What are just the bare basics of keeping a fish aquarium? This first chapter of the aquarium science website is a series of basic articles on what science has found out is the best way to set up a beginner’s aquarium. This science points out that the aquarium is a natural system. And Mother Nature is both very flexible and very forgiving. As a result, there a great many ways to be very successful with aquariums.
Keeping Aquariums is Easy!!
One common problem with this hobby is that hobbyists overthink it. Don’t go down that rabbit hole. Keep it simple and you will do just fine.
On this website, we give out advice on several “levels”. The “levels” go from simple advice to complex in-depth explanations. I suggest one only do the “deep dives” if you are a real geek like me.
Level 1, Keeping it VERY Simple
This chapter of this website is designed in levels of difficulty in a hierarchical numbered fashion. The first level, the VERY SIMPLEST level, is the fifteen point list below. Here is what to do if you are just beginning with aquariums:
- Ignore the profit-driven directions that came with the aquarium
- Fill the tank with tap water (if you can drink it fish can live in it!).
- Add conditioner if you have chlorine in the water (the ONLY chemical one needs).
- Take the tank to 70 to 80 degrees with a heater (not needed with goldfish).
- Add one of the following cheap, low-tech, filters: in-tank cartridge filter, hang-on-back cartridge filter, sponge filter, or an under-gravel filter (under gravel filters are by far the best option).
- Add a decent-sized air pump (generally the price point just above the cheapest price point pump in the store) and an air stone
- Two ways for this step: Fish-in and Fish less
- Fish-in: Add a few small fish under three inches in length.
- Fish-less: Do not add any fish
- Two ways for this step: Fish-in and Fish less
- Fish-in: Feed nothing for three days. Then feed lightly once a day an amount equal to two fish eyeballs (six fish = twelve fish eyeballs).
- Fish-less: Feed 1/4 teaspoon of dry fish food for every ten gallons of water for six weeks before adding any fish
- Do NOT add any plants
- Do NOT clean the ornaments when they get algae or vacuum the gravel.
- Do NOT clean the filter and do not replace filter cartridges
- Do NOT buy a water test kit
- ONLY do 50% water changes every two months or so. If stocking gets heavy, increase the number of water changes.
- If your water turns green or gets cloudy just ignore it.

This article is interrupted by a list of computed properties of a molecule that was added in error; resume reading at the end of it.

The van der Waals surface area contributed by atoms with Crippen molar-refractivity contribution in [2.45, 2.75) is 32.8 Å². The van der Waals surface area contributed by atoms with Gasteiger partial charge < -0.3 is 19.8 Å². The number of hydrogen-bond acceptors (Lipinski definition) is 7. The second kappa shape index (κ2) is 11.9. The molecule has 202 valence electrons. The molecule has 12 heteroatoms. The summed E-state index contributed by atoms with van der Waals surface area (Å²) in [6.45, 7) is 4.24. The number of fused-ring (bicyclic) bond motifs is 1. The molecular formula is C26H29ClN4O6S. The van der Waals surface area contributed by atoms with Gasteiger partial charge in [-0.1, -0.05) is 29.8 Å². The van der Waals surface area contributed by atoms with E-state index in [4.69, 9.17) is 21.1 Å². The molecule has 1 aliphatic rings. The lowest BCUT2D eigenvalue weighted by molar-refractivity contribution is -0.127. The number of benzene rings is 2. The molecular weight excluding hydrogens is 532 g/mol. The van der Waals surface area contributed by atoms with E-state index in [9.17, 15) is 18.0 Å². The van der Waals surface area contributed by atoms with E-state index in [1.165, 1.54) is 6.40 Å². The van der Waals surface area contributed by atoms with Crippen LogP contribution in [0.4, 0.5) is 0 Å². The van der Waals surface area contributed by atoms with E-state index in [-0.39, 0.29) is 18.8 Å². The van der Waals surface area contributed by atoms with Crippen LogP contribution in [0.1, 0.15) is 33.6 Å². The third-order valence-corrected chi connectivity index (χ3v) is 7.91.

- Gradually add fish over several months
That’s it! 15 points! Easy!
Level 2, Keeping it Somewhat Simple
The second level of complexity just adds some science to the setup of an aquarium. There are three topics of interest: chlorine, feeding, and “cycling”. This second level of complexity is covered in this article:
Note that because each article has to stand on it own in this website hierarchy, we often repeat ourselves as we go from simple to complex explanations.
Level 3, Just a Little More Depth
Then there are a series of articles that address what one might be interested in as a beginner in the aquarium hobby:
Level 4, General Interest Articles
Then there are sections 1.2. through 1.8. in this chapter. These are some lengthy and somewhat verbose articles which form a fourth level in our hierarchy. The articles 1.2 through 1.4 delve into some topics about where to obtain information about aquariums and how reliable this information is.
There are a huge number of myths parroted around social media about keeping fish. These are the top 150:
Then there is a huge amount of often egregious deceptions and downright fallacies promulgated by manufacturers in search of a profit. There are 25 that we have identified in this article:
And there are many sources of data one can use to set up and start an aquarium. Unfortunately, virtually all of them are very unreliable, to put it mildly.
Articles 1.5. through 1.8. continue with some more in-depth general information on aquariums.
There are a huge number of variations on the scheme of keeping fish in an aquarium. This skims the surface of these options:
It is unfortunately relatively common to lose a lot of fish overnight or within days of each other. This goes into the reasons for those deaths in some depth:
A very frustrating set of circumstances is when a fish keeper loses fish slowly, over weeks or months. This goes into that in some depth:
Levels Five through Eight
Then there are eighteen chapters (the fifth layer of complexity) which are listed either to the right side (computer view) or down below (mobile view). These chapters go into the science of aquariums in greater and greater depth with some 400 articles, the sixth “layer” of complexity. Some of these articles have levels seven and even levels eight. Levels seven and eight are typically long boring articles only suitable for real aquarium nerds, like the author.
Note that because each article has to stand on it own in this hierarchy, we often repeat ourselves as we go from simple to complex explanations.
Fish Photos in this Chapter
The fish photos scattered randomly throughout this first “Beginner” chapter of the website are all easy beginner fish. This was very deliberate to allow a beginner to get a taste of the fish available without making them pine over something like discus or neons, which are both NOT beginner fish.
Source: Aquariumscience.org – David Bogert
Bijgewerkt op 12 May 2023 door John